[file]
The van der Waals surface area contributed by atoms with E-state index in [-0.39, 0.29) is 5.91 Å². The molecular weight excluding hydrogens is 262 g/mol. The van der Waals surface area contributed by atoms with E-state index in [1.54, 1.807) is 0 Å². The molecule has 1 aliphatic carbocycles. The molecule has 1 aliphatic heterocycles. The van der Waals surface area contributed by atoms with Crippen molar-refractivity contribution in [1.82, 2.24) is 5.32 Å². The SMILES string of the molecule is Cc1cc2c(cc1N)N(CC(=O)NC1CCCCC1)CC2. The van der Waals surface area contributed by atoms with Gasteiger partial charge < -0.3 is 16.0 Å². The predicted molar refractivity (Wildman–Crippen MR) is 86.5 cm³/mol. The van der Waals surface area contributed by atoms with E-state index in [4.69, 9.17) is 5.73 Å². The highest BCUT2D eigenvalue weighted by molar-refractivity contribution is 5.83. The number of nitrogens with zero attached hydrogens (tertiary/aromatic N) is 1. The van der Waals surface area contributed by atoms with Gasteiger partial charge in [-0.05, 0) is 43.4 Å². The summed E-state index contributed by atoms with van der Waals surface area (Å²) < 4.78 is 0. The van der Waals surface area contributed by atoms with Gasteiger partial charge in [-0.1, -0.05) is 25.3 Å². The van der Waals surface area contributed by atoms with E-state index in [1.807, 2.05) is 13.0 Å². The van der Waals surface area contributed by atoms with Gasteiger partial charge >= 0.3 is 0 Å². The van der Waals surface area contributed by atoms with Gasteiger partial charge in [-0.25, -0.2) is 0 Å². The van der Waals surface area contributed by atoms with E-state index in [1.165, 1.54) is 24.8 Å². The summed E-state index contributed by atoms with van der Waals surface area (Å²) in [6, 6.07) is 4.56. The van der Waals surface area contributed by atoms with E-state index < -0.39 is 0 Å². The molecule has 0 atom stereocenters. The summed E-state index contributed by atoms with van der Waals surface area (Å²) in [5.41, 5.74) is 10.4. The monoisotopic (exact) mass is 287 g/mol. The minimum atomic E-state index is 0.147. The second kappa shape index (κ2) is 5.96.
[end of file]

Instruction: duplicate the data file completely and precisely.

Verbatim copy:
The van der Waals surface area contributed by atoms with E-state index in [-0.39, 0.29) is 5.91 Å². The molecular weight excluding hydrogens is 262 g/mol. The van der Waals surface area contributed by atoms with E-state index in [1.54, 1.807) is 0 Å². The molecule has 1 aliphatic carbocycles. The molecule has 1 aliphatic heterocycles. The van der Waals surface area contributed by atoms with Crippen molar-refractivity contribution in [1.82, 2.24) is 5.32 Å². The SMILES string of the molecule is Cc1cc2c(cc1N)N(CC(=O)NC1CCCCC1)CC2. The van der Waals surface area contributed by atoms with Gasteiger partial charge < -0.3 is 16.0 Å². The predicted molar refractivity (Wildman–Crippen MR) is 86.5 cm³/mol. The van der Waals surface area contributed by atoms with E-state index in [4.69, 9.17) is 5.73 Å². The highest BCUT2D eigenvalue weighted by molar-refractivity contribution is 5.83. The number of nitrogens with zero attached hydrogens (tertiary/aromatic N) is 1. The van der Waals surface area contributed by atoms with Gasteiger partial charge in [-0.05, 0) is 43.4 Å². The summed E-state index contributed by atoms with van der Waals surface area (Å²) < 4.78 is 0. The van der Waals surface area contributed by atoms with Gasteiger partial charge in [-0.1, -0.05) is 25.3 Å². The van der Waals surface area contributed by atoms with E-state index in [1.807, 2.05) is 13.0 Å². The van der Waals surface area contributed by atoms with Gasteiger partial charge >= 0.3 is 0 Å². The van der Waals surface area contributed by atoms with Gasteiger partial charge in [-0.25, -0.2) is 0 Å². The van der Waals surface area contributed by atoms with E-state index in [1.165, 1.54) is 24.8 Å². The summed E-state index contributed by atoms with van der Waals surface area (Å²) in [6, 6.07) is 4.56. The van der Waals surface area contributed by atoms with E-state index < -0.39 is 0 Å². The molecule has 0 atom stereocenters. The summed E-state index contributed by atoms with van der Waals surface area (Å²) in [5.41, 5.74) is 10.4. The monoisotopic (exact) mass is 287 g/mol. The minimum atomic E-state index is 0.147. The second kappa shape index (κ2) is 5.96.